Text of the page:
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How should you organize your content? Here are six keys to organizing logically within a page of content:

Break the text into manageable pieces or "chunking." Put in many headings. Write useful headings. Make the headings into a table of contents. If the information is sequential, put it in that order. For non-sequential information, put what users need most first.

This is sometimes called "chunking" the text. Chunking operates on many levels. All of the following contribute to chunking and making text manageable:

short sections short paragraphs short sentences lists tables pictures examples If the text seems dense to people, they may not even try to read it.

Breaking down information into smaller, more manageable pieces or “chunks” Based on cognitive information processing (CIP) research. It has been used in marketing strategies and Web design.

Syllabus, schedule and protocols are "chunked" examples of your current syllabus

Link to example artifact(s)

Link to scholarly reference(s)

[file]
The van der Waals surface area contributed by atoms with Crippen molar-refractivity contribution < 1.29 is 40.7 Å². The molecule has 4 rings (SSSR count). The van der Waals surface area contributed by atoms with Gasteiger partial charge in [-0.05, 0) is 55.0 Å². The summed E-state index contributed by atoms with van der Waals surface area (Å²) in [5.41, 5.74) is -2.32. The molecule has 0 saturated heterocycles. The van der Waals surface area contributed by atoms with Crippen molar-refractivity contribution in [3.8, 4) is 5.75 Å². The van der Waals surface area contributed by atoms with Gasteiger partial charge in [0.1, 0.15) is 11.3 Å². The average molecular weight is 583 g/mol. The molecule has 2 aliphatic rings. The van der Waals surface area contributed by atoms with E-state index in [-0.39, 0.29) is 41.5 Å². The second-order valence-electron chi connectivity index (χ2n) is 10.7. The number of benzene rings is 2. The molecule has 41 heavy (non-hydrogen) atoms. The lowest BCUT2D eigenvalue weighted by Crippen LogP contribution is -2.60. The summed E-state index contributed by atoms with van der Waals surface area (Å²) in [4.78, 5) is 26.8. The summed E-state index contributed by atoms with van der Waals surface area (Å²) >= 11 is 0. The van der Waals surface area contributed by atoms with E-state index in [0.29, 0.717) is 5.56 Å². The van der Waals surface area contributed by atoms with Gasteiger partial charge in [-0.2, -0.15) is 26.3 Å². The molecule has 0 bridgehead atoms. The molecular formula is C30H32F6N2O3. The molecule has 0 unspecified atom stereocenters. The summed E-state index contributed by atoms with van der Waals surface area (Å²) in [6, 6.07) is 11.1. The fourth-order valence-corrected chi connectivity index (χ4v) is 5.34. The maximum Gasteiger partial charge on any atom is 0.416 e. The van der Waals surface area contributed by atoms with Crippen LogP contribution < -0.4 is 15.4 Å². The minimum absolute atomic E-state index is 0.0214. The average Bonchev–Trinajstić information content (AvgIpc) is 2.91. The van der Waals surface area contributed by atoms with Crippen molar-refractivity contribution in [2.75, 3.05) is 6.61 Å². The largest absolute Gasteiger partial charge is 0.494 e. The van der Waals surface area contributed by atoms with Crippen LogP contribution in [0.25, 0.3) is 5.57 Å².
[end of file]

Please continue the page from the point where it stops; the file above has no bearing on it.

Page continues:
Mayer, R. E. (2001). Multimedia learning. New York: Cambridge University Press.
Mayer, R. E. (2005). The Cambridge Handbook of Multimedia Learning Cambridge University Press.
Miller, G. A. (1956) The magical number seven, plus-or-minus two: Some limits on our capacity for processing information. Psychological Review, 63, 81-97.
Baddeley, A. D. (1986). Working memory. Oxford, England: Osford University Press.
Baddeley, A. D. (1999). Human memory. Boston: Allyn & Bacon.
Clemons, S. A. (2005). "Brain Based learning: Possible Implications for Online Instruction." International Journal of Instructional Technology & Distance Learning. September 2005. Vol. 2, Number 9. Retrieved July 9, 2007, from


To cite this entry, please use the APA-based auto-generated citation below, or consult your preferred style guide.

Phillips, W. (2014). Chunking. In K. Thompson and B. Chen (Eds.), Teaching Online Pedagogical Repository. Orlando, FL: University of Central Florida Center for Distributed Learning. Retrieved March 29, 2015 from

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